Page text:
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F4 AGO gets new MV Agusta 1000 engine

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November 14, 2003

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Saturday November 15, 2003

The F4 AGO will house an improved and powerful engine in 2004 with the introduction of the 1000cc MV Agusta - an engine that can deliver power and torque record values that make the F4 AGO one of the fastest bikes in the world.

The former 750cc version will be available in the F4S, F4S 1+1, SPR and Brutale, while the F4 AGO goes straight to the top of the MV Agusta production range with the exclusive F4 TAMBURINI.

According to Australian distributor for MV Agusta and Cagiva motorcycles, the Gold Coast based Paul Feeney Group, up to 20 models of the F4 AGO would arrive in Australia around the middle of next year and although a recommended retail price in Australia is still not finalised, it is expected to be around the $52,000 mark (plus on-road costs).

The commercialisation of the F4 AGO, which will be produced in a limited edition of 300 units, will start in the 2004 first months.

The engine features its familiar arrangement of radial valves and the upcoming EBS - Engine Brake System.

The famous rider Giacomo Agostini will certify the uniqueness of each unit. A declaration that completes the bike's iconography and gives homage to the legend of this sport history.


V AGUSTA F4 1000 AGO - ENGINE SPECIFICATIONS

4 cylinder, 4 stroke, 16 valve

Timing system: DOHC, radial valve

Total displacement: 60.8 cu.in.

Compression ratio: 13:1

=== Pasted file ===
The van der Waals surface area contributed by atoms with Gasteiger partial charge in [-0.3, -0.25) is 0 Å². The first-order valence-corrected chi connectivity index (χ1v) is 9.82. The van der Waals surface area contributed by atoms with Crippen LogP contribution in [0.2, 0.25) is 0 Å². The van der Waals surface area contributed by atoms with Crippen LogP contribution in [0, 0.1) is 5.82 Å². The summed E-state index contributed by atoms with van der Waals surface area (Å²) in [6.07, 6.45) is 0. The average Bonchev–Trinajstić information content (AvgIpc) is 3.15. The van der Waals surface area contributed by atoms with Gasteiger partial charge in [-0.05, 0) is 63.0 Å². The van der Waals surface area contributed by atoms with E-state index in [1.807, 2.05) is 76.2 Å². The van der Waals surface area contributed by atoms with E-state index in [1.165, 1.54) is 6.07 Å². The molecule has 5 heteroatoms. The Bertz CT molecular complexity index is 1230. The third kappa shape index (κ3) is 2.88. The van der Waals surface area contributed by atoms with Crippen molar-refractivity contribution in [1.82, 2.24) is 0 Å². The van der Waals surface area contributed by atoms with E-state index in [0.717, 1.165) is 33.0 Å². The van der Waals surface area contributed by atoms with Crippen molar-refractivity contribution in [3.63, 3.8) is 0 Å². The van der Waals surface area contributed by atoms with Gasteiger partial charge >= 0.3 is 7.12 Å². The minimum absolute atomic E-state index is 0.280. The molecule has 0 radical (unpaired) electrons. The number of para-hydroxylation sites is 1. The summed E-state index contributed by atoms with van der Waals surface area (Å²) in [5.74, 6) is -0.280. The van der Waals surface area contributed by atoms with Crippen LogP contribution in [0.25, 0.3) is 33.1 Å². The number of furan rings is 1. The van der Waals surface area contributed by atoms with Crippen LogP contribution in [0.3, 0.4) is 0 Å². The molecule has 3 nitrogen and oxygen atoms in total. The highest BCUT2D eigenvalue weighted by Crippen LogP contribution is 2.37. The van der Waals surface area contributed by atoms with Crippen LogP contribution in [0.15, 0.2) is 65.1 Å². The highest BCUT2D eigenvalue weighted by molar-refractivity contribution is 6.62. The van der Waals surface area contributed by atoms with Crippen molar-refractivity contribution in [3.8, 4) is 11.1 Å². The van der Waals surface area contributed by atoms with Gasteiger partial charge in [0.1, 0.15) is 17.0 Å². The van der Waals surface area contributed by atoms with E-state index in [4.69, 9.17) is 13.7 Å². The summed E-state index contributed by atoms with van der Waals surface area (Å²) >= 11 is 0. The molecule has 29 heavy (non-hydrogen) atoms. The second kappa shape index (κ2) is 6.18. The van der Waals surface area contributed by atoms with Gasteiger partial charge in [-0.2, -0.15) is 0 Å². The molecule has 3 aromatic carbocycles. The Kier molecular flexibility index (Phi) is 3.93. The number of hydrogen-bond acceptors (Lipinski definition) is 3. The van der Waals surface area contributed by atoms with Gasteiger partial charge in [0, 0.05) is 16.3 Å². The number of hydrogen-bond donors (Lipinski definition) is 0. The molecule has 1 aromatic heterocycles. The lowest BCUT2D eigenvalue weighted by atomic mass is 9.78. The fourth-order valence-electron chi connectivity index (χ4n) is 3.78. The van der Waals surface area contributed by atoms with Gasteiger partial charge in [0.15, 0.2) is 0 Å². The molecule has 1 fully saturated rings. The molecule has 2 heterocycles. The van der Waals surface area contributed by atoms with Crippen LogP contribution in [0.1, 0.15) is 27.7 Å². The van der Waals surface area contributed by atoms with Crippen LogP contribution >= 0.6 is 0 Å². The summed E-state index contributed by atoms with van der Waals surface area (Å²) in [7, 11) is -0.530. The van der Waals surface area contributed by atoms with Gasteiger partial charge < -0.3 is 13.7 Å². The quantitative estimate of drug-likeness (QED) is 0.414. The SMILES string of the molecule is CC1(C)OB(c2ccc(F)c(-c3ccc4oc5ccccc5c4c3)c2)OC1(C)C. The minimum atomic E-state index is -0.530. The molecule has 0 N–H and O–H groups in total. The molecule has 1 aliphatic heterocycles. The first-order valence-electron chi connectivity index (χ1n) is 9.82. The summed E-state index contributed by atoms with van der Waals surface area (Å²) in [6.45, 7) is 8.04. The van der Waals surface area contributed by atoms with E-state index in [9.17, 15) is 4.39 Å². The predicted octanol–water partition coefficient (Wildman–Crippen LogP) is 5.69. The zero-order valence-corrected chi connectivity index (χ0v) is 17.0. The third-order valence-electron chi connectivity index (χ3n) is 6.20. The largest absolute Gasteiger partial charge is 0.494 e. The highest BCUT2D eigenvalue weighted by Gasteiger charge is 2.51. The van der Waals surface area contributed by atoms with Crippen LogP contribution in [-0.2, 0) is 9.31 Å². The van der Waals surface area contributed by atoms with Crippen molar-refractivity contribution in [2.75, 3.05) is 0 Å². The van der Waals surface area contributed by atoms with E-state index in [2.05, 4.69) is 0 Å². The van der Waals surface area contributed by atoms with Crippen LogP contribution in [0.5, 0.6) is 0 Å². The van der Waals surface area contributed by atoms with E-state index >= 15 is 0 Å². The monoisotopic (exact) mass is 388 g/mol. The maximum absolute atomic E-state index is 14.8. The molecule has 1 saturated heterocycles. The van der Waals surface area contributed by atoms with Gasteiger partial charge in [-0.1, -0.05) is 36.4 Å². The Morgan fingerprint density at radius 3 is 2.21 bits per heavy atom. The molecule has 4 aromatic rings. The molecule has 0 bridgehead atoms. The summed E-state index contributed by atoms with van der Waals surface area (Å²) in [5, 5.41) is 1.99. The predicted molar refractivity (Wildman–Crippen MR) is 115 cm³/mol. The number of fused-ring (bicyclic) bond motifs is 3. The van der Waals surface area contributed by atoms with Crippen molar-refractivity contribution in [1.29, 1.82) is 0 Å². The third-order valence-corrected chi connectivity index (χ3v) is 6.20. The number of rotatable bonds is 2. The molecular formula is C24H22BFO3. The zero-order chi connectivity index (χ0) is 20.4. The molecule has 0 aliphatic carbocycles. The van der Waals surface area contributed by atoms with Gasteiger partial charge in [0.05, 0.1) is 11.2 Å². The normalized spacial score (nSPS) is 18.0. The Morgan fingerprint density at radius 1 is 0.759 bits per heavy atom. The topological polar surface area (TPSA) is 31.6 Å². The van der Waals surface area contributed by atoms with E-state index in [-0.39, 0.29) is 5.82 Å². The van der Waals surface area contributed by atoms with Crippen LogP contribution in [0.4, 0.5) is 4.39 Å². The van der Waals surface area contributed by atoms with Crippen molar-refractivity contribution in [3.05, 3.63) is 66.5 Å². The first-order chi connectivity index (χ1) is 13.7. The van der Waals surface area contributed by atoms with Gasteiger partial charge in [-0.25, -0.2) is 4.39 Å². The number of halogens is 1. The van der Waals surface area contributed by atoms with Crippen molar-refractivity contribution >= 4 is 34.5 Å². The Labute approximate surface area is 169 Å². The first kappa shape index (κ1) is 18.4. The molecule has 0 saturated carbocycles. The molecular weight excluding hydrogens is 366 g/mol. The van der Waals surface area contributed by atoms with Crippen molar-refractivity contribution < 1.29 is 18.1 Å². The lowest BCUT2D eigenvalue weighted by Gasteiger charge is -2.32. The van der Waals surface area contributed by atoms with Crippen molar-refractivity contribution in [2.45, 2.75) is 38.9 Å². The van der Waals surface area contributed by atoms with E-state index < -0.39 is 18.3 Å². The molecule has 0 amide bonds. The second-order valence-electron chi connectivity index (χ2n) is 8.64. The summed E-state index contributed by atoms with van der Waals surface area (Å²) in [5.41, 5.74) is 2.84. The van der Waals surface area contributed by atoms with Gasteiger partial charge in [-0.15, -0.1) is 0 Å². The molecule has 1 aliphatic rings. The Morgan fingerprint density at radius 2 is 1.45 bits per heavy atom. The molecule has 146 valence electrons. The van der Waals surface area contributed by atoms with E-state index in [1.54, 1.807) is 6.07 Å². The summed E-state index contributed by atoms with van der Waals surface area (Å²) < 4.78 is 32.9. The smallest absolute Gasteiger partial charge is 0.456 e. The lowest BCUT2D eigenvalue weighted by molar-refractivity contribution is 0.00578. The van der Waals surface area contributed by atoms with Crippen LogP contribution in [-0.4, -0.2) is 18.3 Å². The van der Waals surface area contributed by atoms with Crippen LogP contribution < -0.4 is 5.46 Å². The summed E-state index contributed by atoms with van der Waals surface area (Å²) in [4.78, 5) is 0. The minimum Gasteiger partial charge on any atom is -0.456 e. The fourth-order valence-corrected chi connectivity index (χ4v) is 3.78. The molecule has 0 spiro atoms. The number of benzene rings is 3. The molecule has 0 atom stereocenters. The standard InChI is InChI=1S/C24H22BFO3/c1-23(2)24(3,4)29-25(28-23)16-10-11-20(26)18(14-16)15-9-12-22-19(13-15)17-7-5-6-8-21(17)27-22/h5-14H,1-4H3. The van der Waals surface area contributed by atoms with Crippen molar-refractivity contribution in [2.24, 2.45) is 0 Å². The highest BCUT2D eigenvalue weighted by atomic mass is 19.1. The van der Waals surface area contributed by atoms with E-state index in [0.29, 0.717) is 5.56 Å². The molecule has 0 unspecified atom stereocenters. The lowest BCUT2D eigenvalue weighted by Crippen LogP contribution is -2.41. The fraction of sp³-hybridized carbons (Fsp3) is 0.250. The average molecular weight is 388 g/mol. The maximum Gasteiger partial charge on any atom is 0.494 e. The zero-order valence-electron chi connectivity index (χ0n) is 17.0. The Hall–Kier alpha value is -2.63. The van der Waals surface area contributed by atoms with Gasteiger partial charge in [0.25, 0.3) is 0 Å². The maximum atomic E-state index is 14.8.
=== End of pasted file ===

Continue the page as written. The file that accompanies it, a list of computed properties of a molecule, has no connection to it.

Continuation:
Starting: electric

Bore x stroke: 3.0 in x 2.2 in

Max horsepower - rpm (at crankshaft): 122 kW (166 HP) at
11,750 - Lim. 12,700 rpm

Max torque - rpm: 109 Nm (11.1 kgm) at 10,200 rpm

Cooling system: liquid cooled, water-oil heat exchanger

Engine management system: Weber Marelli 1,6 M ignition -
injection integrated system; induction discharge electronic ignition;
'Multipoint' electronic injection

Clutch: wet, multi - disc

Gearbox: cassette gearbox; 6 speed constant mesh

Primary drive: 50/79

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About the Author
Mike Hanlon Mike grew up thinking he would become a mathematician, accidentally started motorcycle racing, got a job writing road tests for a motorcycle magazine while at university, and became a writer. As a travelling photojournalist during his early career, his work was published in a dozen languages across 20+ countries. He went on to edit or manage over 50 print publications, with target audiences ranging from pensioners to plumbers, many different sports, many car and motorcycle magazines, with many more in the fields of communication - narrow subject magazines on topics such as advertising, marketing, visual communications, design, presentation and direct marketing. Then came the internet and Mike managed internet projects for Australia's largest multimedia company, Telstra.com.au (Australia's largest Telco), Seek.com.au (Australia's largest employment site), top100.com.au, hitwise.com, and a dozen other internet start-ups before founding Gizmag in 2002. Now he writes and thinks. All articles by Mike Hanlon
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